China is more dependent on us than we are on them, I think the general fear associated with China is justified, but that's not the underlying reason. I think it's driven by their tendency to destabilize the world economy which appears deliberate and makes us wonder what the long term agenda is. They have made profound advances in technology, particularly in the communications space, there is a degree of global telecom dependence on Chinese technology which has been funded and advanced by the People's Liberation Army. Both Huawei and ZTE were initially funded and have always been managed by the PLA and they are well embedded in the global infrastructure. What they don"t produce they manufacture for other telecom makers, so they pretty much have the ability to steal all the technology as well as monitor everything going across all our global networks, and it"s been proven that they do. Nortel Networks was unique in being a major telecom supplier that had very little of their manufacturing in China and we found they were hacking Nortel's networks and stealing their technology for decades, Nortel knew they had placed backdoors into their fiber products for ten years before it was revealed to the government and public. While all this has been happening they have become dominant in the technology critical rare earth markets to the point of controlling the global supply. I"m not a conspiracy theorist but these developments can"t all be seen as isolated incidents, they clearly demonstrate a concerted effort and a long term agenda to worry about.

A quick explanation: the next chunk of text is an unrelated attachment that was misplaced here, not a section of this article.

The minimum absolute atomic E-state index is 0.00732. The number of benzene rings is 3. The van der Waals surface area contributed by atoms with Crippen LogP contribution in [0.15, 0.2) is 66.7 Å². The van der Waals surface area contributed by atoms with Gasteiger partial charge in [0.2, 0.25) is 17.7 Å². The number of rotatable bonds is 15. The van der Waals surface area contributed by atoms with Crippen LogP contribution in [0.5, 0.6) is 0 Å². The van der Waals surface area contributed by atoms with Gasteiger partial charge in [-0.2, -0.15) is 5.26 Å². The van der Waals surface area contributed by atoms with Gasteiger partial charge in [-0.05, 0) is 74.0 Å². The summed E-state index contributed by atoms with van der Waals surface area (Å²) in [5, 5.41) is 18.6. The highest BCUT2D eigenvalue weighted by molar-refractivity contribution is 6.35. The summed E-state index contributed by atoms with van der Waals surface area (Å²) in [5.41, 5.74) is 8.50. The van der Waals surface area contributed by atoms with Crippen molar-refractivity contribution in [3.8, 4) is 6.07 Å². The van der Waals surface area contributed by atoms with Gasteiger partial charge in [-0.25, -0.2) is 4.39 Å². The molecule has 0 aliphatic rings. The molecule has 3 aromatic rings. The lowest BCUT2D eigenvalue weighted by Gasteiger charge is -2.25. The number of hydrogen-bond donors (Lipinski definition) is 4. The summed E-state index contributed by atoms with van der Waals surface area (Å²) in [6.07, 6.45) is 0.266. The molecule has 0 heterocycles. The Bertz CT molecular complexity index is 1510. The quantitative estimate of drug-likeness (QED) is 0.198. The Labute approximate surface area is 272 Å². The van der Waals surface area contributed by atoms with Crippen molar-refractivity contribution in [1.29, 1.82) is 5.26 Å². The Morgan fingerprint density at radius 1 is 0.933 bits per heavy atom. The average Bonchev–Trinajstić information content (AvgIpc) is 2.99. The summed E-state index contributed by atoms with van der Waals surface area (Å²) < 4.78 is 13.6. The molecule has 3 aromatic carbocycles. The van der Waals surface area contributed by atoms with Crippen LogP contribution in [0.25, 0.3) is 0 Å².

Considering their taste for destabilizing economies this is all very disconcerting. Coupled with monumental hacking and corporate internet espionage, also driven by the PLA, they have the ability to steal almost any information running across the global networks because that ability is designed into Huawei and ZTE products, it is retrofitted into products they manufacture, and the rest they have just hacked into. The fact that so much high tech is manufactured by China, so much technology is stolen, and the fact that they have clearly demonstrated that they don"t respect patent infringement laws is a very serious situation that gives us plenty to be concerned about.